- Even before Belt’s injury, the Giants were already looking forward to some roster moves with righty Matt Cain and lefty David Huff nearing returns from the DL. As Henry Schulman of the San Francisco Chronicle writes, the club will probably not try to sneak one of their so-far-outstanding relievers through waivers. Instead, outfielder Juan Perez and pen arm George Kontos will likely lose their spots since they can be optioned down.
- Padres outfielder Carlos Quentin is nearing a return, which could come on the team’s upcoming road swing, reports Jeff Sanders of the San Diego Union-Tribune. Quentin signed a three-year extension in the middle of the 2012 season that guarantees him $27MM through 2015 and includes a $10MM option ($3MM buyout) for 2016. While Quentin has done nothing but hit when healthy — he had a 145 OPS+ last year in a half-season of work — injuries have limited his time on the field. Sporting a league-worst 67 wRC+, San Diego will no doubt hope that Quentin can begin to make good on his contract. But with the club buried well back in the NL West, a healthy and productive return from Quentin could hypothetically make him a trade target this year or next.
- Former Rangers backstop Mike Napoli said today that he thought about returning to Texas before re-signing with the Red Sox, Scott Lauber of the Boston Herald reports. “If there was any other place I’d be happy playing,” said Napoli, who has since converted to first, “it’d be Texas.” Though the Rangers showed interest in Napoli last November, he told his agent that he preferred to stay in Boston. “I don’t think it ever got to where push came to shove,” Napoli said of talks with his previous team.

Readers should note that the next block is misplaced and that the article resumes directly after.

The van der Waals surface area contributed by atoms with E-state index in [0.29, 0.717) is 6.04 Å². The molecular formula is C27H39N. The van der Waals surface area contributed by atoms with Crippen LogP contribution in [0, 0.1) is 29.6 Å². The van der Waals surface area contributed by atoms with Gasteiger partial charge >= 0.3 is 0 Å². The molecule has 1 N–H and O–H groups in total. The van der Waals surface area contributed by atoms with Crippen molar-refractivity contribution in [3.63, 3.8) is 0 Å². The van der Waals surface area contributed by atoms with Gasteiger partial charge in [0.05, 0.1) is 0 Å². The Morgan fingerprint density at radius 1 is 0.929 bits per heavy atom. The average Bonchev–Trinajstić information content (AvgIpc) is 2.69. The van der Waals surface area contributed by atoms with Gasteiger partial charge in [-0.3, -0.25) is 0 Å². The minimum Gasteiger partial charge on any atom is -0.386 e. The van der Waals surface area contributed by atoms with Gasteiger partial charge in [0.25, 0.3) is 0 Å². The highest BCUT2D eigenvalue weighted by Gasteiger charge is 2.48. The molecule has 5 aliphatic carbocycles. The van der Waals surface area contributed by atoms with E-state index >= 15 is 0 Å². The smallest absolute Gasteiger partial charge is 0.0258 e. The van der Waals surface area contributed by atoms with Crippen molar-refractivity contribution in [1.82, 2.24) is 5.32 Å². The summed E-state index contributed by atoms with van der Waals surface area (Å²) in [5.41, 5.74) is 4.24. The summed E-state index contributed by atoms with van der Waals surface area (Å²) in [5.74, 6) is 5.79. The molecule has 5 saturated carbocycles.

If David Price isn't traded, "almost every baseball person one talks to mentions the Rays as the team to beat in the American League," Peter Gammons writes in his latest piece for his Gammons Daily website. Price has stayed in the fold despite multiple trade rumors this winter, with the Rays instead adding roster depth instead of moving another cornerstone player for prospects. The depth and continuity carrying over from 2013 is a big factor for Evan Longoria, who notes that "for the first time since I’ve been here, we have almost everyone back. We have a team that is going to play together two years in a row.”
Here's some more from around the AL East…
- The Rays' "laid back environment" was a key reason why Mark Lowe chose to sign a minor league deal with the club, MLB.com's Bill Chastain reports. Lowe notes that his choice came down to the Rays and Indians this winter, as those were the two clubs who "pushed the hardest" for his services. Tampa manager Joe Maddon said that the Rays originally tried to sign Lowe during the 2012-13 offseason.
- Jhonny Peralta said the Yankees offered him a three-year contract and the opportunity to play third base, Mike Puma of the New York Post reports (Twitter links). The Yankees were Peralta's preferred Big Apple team since the Mets only offered him a two-year deal that Peralta described as "not really good." Of course, Peralta overcame the stigma of his 50-game PED suspension last season to sign a four-year, $53MM contract with the Cardinals as their everyday shortstop.